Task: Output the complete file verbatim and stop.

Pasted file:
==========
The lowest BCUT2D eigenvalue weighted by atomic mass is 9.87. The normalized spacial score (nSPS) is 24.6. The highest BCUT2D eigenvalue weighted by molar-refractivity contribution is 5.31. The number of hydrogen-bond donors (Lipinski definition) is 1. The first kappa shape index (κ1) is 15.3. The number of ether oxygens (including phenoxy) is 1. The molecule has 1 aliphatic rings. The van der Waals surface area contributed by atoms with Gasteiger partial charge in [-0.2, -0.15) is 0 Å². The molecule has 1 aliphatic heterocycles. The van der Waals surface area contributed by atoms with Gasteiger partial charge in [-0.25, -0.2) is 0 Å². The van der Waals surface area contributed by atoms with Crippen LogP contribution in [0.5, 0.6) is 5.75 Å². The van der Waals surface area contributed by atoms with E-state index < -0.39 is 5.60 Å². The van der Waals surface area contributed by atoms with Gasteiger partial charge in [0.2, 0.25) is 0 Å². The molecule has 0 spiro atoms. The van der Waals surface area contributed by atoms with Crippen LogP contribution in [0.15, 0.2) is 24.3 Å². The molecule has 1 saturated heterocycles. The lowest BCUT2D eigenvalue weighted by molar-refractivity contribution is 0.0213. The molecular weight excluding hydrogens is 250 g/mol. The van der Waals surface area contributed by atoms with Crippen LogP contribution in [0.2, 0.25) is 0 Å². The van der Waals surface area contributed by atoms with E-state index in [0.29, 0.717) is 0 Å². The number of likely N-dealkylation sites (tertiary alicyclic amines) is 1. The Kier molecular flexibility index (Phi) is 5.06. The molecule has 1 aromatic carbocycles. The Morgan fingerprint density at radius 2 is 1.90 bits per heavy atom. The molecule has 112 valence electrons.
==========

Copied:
The lowest BCUT2D eigenvalue weighted by atomic mass is 9.87. The normalized spacial score (nSPS) is 24.6. The highest BCUT2D eigenvalue weighted by molar-refractivity contribution is 5.31. The number of hydrogen-bond donors (Lipinski definition) is 1. The first kappa shape index (κ1) is 15.3. The number of ether oxygens (including phenoxy) is 1. The molecule has 1 aliphatic rings. The van der Waals surface area contributed by atoms with Gasteiger partial charge in [-0.2, -0.15) is 0 Å². The molecule has 1 aliphatic heterocycles. The van der Waals surface area contributed by atoms with Gasteiger partial charge in [-0.25, -0.2) is 0 Å². The van der Waals surface area contributed by atoms with Crippen LogP contribution in [0.5, 0.6) is 5.75 Å². The van der Waals surface area contributed by atoms with E-state index < -0.39 is 5.60 Å². The van der Waals surface area contributed by atoms with Gasteiger partial charge in [0.2, 0.25) is 0 Å². The molecule has 0 spiro atoms. The van der Waals surface area contributed by atoms with Crippen LogP contribution in [0.15, 0.2) is 24.3 Å². The molecule has 1 saturated heterocycles. The lowest BCUT2D eigenvalue weighted by molar-refractivity contribution is 0.0213. The molecular weight excluding hydrogens is 250 g/mol. The van der Waals surface area contributed by atoms with Crippen LogP contribution in [0.2, 0.25) is 0 Å². The van der Waals surface area contributed by atoms with E-state index in [0.29, 0.717) is 0 Å². The number of likely N-dealkylation sites (tertiary alicyclic amines) is 1. The Kier molecular flexibility index (Phi) is 5.06. The molecule has 1 aromatic carbocycles. The Morgan fingerprint density at radius 2 is 1.90 bits per heavy atom. The molecule has 112 valence electrons.